How China’s highly censored WeChat and Weibo fight fake news ... and other controversial content
As debate rages over Facebook’s role in spreading false information on US elections, we look at how Chinese social media sites control such content shared online
Facebook on Thursday rolled out new features to help combat a rash of fake stories being shared on its news feed, following fierce debate around the world’s largest social network’s role in spreading false information.
The new features, available for the time being only to select users in the United States, add options for readers and third-party fact checkers to flag suspect articles and tweak Facebook’s algorithms, and provide more restrictions on advertising.
Such features aren’t new to China’s internet users.
In China, where online content has for years been subject to strict controls, Chinese social networks have developed sophisticated systems to combat what authorities describe as “online rumours”.
We look at some of the ways China’s social media sites tackle false information being shared across a vast country with 700 million internet users.
How does Weibo, China’s version of Twitter, address fake news?
Similar to the new function unveiled by Facebook, Weibo users can report a hoax by clicking the upper right hand corner of a post. A team at Weibo will then examine the post if it has been reposted for more than 100 times or has been reported by more than 10 users.
Posts that are “obviously untrue” will be marked as such.
In some cases, those who are for and against the content are allowed 24 hours to submit evidence, during which the post is marked as “under debate”. An “expert committee” later makes a final decision on the post’s truthfulness based on the evidence.
Users who post false rumours will be banned from posting for up to 30 days depending on the number of reposts. An account will be suspended if a user posts fake content five or more times in a three-month period.
Every Weibo user has a credibility score and points are deducted if the user posts rumours, or abuses or harasses other users. Accounts are marked as “not credible” for having a low score and users can be banned.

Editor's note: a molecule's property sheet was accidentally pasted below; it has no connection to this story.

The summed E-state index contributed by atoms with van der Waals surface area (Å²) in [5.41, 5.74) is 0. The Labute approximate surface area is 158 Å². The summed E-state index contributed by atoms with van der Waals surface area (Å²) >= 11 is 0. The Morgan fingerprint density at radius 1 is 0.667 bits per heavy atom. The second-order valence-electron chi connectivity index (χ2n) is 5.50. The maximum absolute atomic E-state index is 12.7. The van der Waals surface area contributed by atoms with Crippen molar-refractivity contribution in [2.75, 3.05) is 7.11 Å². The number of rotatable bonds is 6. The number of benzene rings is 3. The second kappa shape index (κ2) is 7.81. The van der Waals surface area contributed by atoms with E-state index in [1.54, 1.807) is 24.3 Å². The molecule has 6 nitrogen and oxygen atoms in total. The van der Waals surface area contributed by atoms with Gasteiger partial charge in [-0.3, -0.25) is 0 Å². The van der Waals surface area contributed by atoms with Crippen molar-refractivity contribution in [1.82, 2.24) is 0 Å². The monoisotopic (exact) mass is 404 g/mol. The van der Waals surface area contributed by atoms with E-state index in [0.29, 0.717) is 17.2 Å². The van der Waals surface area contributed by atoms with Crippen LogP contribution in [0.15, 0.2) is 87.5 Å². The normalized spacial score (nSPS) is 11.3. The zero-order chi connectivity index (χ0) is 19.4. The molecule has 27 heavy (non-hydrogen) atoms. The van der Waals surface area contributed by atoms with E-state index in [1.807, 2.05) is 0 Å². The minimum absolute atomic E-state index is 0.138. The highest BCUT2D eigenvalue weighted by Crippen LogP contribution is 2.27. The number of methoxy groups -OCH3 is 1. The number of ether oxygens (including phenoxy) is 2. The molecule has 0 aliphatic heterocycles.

What about the instant-messaging app WeChat?
WeChat users can report other users for sharing false information by clicking a button on the profile page. They can also report an entire chat group for harassment or gambling.
Users can also report suspect articles and websites shared by their friends on WeChat Moments. The reports are then examined by employees at Wechat.
The platform keeps a database of fake news, so similar content can be blocked automatically if reposted in the future.
Last year, a security officer at WeChat said the platform receives more than 30,000 fake news reports a day, and an average of 2.1 million false rumour posts were blocked by the system every day, according to the Southern Metropolis Daily.
In November, WeChat public channel News Breakfast was banned from posting for seven days after reports from users that it was publishing fake news.
One article flagged as being misleading claimed some cheap roast duck on the market was from sick ducks and contained hazardous chemicals, according to a statement from WeChat.
How do these efforts differ from those taken by Facebook?
China imposes strict control on online speech and internet companies work hand-in-hand with the government to address fake news.
In May, for example, Weibo and the Ministry of Public Security jointly launched a national online platform to combat rumours. Employees at Weibo filter and group the reports from users and send them to China’s internet police for examination.
After false information is identified, the police will inform the public through their Weibo accounts. They can also take legal action to punish the publishers if the fake information has caused “serious consequences”.
Local internet authorities also frequently shut down WeChat public channels that they say have been used to spread false rumours.
In 2013, China’s top court said people would be charged with defamation if false rumours they shared online were viewed by 5,000 internet users or reposted more than 500 times.
Is it only fake news?
Social media users must follow the “nine don’ts and seven bottom lines” set out in China’s internet regulations.
According to the regulation, websites may not carry any content that hurts national unity, provokes ethnic tension or promotes superstition.
The government often cites the regulation in cracking down on online dissidence.
In October 2016, internet watchdogs and mainland websites recorded 2.56 million “effective reports” on illegal information, official data showed.
About 60 per cent of the reports were about obscene content, and 13.1 per cent were “politically harmful information”.
China’s powerful internet censors also keep a close eye on everything that is published online, even content that has not been reported as suspect.
Authorities remove large numbers of articles and websites from cyberspace every year without informing the publishers or readers.